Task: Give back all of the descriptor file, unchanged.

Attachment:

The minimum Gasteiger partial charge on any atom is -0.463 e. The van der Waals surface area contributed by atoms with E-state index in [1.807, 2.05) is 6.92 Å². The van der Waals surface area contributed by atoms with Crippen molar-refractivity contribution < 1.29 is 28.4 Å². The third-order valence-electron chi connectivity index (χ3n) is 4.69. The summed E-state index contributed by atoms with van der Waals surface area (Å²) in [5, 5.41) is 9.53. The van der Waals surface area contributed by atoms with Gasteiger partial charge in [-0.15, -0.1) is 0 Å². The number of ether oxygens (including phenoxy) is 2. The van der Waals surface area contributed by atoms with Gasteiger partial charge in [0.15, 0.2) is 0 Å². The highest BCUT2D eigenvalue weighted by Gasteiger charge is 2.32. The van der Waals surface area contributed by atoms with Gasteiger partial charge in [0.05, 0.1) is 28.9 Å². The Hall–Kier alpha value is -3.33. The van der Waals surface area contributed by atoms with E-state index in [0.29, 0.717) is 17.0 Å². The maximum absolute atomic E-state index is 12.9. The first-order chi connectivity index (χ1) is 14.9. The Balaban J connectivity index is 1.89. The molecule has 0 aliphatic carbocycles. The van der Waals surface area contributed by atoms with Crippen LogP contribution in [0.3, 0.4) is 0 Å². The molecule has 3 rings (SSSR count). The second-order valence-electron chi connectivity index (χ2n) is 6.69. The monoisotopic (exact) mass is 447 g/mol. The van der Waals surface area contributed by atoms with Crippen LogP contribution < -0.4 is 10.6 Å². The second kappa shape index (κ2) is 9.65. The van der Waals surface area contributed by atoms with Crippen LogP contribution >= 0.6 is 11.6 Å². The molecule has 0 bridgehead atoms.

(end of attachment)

The minimum Gasteiger partial charge on any atom is -0.463 e. The van der Waals surface area contributed by atoms with E-state index in [1.807, 2.05) is 6.92 Å². The van der Waals surface area contributed by atoms with Crippen molar-refractivity contribution < 1.29 is 28.4 Å². The third-order valence-electron chi connectivity index (χ3n) is 4.69. The summed E-state index contributed by atoms with van der Waals surface area (Å²) in [5, 5.41) is 9.53. The van der Waals surface area contributed by atoms with Gasteiger partial charge in [-0.15, -0.1) is 0 Å². The number of ether oxygens (including phenoxy) is 2. The van der Waals surface area contributed by atoms with Gasteiger partial charge in [0.15, 0.2) is 0 Å². The highest BCUT2D eigenvalue weighted by Gasteiger charge is 2.32. The van der Waals surface area contributed by atoms with Gasteiger partial charge in [0.05, 0.1) is 28.9 Å². The Hall–Kier alpha value is -3.33. The van der Waals surface area contributed by atoms with E-state index in [0.29, 0.717) is 17.0 Å². The maximum absolute atomic E-state index is 12.9. The first-order chi connectivity index (χ1) is 14.9. The Balaban J connectivity index is 1.89. The molecule has 0 aliphatic carbocycles. The van der Waals surface area contributed by atoms with Crippen LogP contribution in [0.3, 0.4) is 0 Å². The molecule has 3 rings (SSSR count). The second-order valence-electron chi connectivity index (χ2n) is 6.69. The monoisotopic (exact) mass is 447 g/mol. The van der Waals surface area contributed by atoms with Crippen LogP contribution < -0.4 is 10.6 Å². The second kappa shape index (κ2) is 9.65. The van der Waals surface area contributed by atoms with Crippen LogP contribution >= 0.6 is 11.6 Å². The molecule has 0 bridgehead atoms.